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With Kharge as leader in Lok Sabha, Congress looks to tone down pro-reform stance

AM Jigeesh New Delhi | Updated on June 08, 2014

Mallikarjun Kharge

Party leadership hopes to make common cause with the Left, regional parties





The selection of Mallikarjun Kharge as the Congress party’s leader in the Lok Sabha signals new alignments in the Opposition benches with a shrunk Congress using the former Union Labour Minister to make common cause with the Left.

Understanding that other significant parties in the Opposition — the AIADMK, the BJD and the TMC — can, at best, be relied on in very few cases, the Congress believes a scaling down of its known position on reforms can help it play a stronger Opposition role.

For this reason, perhaps, Congress President Sonia Gandhi chose Kharge over seniors such as former Karnataka Chief Minister M Veerappa Moily and pro-reform MP Kamal Nath. Kharge, a known opponent of neo-liberal policies when he was in the Manmohan Singh Cabinet, was projected by the Congress in order to reflect a ‘toning down’ of policy while the party is in the Opposition.

As Labour Minister, Kharge was a favourite of the trade unions. He initiated talks to increase the EPF pension, amend the Contract Labour (Regulation and Abolition) Act of 1970 and fix minimum wages at ₹10,000 a month.

“He was sympathetic to our cause. But he could not do anything for workers as the decision-makers of the UPA Government, such as Prime Minister Manmohan Singh, Finance Minister P Chidambaram, and the Congress leadership were apathetic to the problems of workers. He did not carry any weight in the Cabinet,” said Bharatiya Mazdoor Sangh general-secretary Brijesh Upadhyay.

Kharge had even told a delegation of trade union leaders that he has been vocal in raising the issues of workers in the Cabinet, but “can hardly sit in a dharna at the gates of the Prime Minister’s residence”.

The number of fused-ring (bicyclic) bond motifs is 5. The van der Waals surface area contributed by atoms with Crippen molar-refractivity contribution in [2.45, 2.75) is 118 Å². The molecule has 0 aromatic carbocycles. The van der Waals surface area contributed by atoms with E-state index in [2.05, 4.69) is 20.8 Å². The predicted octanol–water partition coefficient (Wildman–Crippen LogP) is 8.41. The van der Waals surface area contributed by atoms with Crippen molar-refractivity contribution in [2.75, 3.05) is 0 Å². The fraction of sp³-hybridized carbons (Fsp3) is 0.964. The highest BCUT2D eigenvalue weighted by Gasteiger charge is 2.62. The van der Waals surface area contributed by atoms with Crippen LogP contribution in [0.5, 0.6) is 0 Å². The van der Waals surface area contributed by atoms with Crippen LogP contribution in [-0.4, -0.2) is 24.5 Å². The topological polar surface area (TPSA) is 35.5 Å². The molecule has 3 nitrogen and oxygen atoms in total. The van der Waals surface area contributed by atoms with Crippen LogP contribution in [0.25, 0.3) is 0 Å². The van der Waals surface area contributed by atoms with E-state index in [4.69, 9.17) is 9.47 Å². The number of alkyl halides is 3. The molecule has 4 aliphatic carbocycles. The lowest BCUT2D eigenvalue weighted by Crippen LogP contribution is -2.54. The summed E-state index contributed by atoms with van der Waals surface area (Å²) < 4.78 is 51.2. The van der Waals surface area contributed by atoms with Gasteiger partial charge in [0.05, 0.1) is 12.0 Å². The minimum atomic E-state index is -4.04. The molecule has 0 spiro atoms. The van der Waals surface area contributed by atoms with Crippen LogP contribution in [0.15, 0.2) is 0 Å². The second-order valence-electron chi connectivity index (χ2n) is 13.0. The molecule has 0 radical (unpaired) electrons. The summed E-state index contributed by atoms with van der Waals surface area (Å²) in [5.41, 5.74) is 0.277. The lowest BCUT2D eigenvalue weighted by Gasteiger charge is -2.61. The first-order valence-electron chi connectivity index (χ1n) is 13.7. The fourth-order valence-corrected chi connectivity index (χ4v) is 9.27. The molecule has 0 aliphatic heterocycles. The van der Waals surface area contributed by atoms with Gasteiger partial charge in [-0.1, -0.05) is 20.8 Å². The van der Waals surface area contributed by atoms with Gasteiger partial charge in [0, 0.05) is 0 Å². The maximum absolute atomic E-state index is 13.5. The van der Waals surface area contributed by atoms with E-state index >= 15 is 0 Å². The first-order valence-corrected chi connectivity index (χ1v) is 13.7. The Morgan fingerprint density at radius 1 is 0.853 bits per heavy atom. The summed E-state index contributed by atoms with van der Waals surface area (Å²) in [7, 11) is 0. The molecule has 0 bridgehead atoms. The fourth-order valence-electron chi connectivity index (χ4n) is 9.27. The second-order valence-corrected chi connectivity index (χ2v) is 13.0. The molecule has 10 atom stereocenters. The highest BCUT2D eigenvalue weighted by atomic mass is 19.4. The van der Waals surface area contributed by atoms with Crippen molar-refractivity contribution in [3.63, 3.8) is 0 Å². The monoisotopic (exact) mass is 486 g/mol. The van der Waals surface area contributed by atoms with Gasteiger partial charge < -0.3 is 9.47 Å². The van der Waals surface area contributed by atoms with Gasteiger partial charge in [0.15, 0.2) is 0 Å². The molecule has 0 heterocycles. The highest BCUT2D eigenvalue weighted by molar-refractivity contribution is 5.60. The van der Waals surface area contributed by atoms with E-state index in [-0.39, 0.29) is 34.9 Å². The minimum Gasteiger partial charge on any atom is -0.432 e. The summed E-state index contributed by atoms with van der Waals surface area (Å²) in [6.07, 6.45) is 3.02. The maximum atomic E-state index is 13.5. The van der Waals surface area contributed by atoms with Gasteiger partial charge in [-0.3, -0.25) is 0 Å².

The Left, however, is suspicious of what it believes is “opportunistic positioning”. Left leaders believe that the Congress and the BJP oppose neo-liberal policies only when they are in the Opposition. The Congress was vocal in criticising the activities of the department of disinvestment headed by Arun Shourie in the AB Vajpayee Government. The BJP was critical of the decontrol of petroleum prices.

“Kharge is a nice man. But his selection is not a signal of change in the Congress’ policies. Whenever they are in the Opposition, both the BJP and the Congress have claimed that they are opposed to neo-liberal policies. But the moment they come to power, they forget such opposition,” AK Padmanabhan, President, Centre of India Trade Unions, said.

Reaching out

Sources in the Congress said there is a feeling in the party leadership that the party’s policies need to be reviewed. Vice-President Rahul Gandhi has been critical of many of the policy initiatives of the UPA Government. A section of the Congress says such contradictions within the party and the Government led to the massive defeat in the elections.

Congress leaders from Kerala had publicly said the decision to link Aadhaar card with subsidies, decontrol of petrol prices and the decision to limit subsidised LPG cylinders are the real reasons for the defeat. “Kamal Nath and Veerappa Moily are proponents of such policies. Kharge is different,” said a former Minister.

The Congress leadership has already reached out to the Left parties and some regional parties on building an alliance in the Opposition space. Rahul Gandhi, who has declined the Opposition leader’s post, is likely to take a tour of the country to look at ways to revive the Congress’ units.

Published on June 08, 2014

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